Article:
ERIC Number: ED425548
Record Type: Non-Journal
Publication Date: 1999-Jan
Impact of the Civil Rights Laws.
Office for Civil Rights (ED), Washington, DC.
In the last 3 decades, Congress has enacted a number of civil rights statutes that prohibit discrimination on the basis of race, gender, disability, and age in educational programs and activities receiving federal financial assistance. These laws represent a national commitment to end discrimination in education and mandate bringing the formerly excluded into the mainstream of American education. As efforts are continually geared toward effective enforcement of the civil rights laws, it is important to look at the impact of the laws on students facing discrimination who attend elementary and secondary schools, and colleges and universities. This fact sheet provides indicators of progress in removing racial, gender, disability, and age barriers to equal educational opportunity at the national, state, and local levels. Examples of progress include: the dropout rate of African-American students (age 16 to 24) declined from 20.5 percent in 1976 to 13.0 percent in 1996; the average score of females on the mathematics section of the Scholastic Assessment Test increased 23 points between 1982 and 1998; in the 1994-95 school year, the percentage of disabled students served in regular classrooms increased 20 percent from 1984; and the number of higher education students age 35 or older, rose from 783,000 in 1972 to 2,778,000 in 1996. (JMD)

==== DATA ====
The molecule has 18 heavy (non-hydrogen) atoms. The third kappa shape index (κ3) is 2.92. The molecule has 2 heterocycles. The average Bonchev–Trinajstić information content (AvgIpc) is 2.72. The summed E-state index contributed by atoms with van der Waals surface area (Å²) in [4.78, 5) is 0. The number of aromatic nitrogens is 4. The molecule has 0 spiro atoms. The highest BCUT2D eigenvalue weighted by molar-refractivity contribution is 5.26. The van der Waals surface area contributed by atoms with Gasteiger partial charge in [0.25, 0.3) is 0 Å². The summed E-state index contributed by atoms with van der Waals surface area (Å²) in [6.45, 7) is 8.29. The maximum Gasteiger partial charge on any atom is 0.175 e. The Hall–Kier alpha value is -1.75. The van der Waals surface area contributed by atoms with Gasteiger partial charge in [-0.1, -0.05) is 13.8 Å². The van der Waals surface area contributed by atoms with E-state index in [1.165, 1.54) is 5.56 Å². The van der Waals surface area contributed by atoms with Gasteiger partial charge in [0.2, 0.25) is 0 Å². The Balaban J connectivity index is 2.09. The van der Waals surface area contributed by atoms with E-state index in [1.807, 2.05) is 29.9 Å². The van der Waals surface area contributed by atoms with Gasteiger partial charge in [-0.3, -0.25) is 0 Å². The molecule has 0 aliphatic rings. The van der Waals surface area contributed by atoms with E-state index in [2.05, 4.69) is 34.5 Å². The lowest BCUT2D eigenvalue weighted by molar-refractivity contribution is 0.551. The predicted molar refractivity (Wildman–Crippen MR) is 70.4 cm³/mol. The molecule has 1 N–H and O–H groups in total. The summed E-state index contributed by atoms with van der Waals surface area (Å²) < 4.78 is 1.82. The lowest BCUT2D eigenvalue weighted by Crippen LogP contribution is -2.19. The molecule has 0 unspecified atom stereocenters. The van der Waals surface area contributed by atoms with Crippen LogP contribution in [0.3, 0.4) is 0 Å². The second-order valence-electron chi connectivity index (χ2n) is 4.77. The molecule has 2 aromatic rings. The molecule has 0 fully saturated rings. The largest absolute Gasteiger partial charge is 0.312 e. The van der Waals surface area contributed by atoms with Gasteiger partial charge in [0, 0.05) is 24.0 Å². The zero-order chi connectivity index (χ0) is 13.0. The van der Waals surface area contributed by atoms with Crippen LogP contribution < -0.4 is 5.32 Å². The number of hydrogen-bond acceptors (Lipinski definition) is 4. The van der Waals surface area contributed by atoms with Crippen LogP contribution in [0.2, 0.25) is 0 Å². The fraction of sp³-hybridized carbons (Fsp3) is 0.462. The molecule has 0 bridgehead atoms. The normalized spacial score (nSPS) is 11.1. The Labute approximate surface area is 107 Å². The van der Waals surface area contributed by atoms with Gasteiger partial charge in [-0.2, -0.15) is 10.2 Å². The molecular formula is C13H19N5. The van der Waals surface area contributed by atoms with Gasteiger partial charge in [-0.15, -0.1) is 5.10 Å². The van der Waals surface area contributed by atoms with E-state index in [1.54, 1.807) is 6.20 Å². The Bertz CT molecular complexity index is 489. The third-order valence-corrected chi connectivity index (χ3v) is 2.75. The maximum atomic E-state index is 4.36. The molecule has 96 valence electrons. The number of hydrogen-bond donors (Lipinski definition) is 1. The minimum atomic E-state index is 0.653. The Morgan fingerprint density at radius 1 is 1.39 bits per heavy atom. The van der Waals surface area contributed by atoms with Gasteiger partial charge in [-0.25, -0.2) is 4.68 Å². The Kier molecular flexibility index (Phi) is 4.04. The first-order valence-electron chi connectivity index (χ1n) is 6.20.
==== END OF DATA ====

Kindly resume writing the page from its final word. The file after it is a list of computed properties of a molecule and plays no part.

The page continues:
Publication Type: Reports - Descriptive
Education Level: N/A
Authoring Institution: Office for Civil Rights (ED), Washington, DC.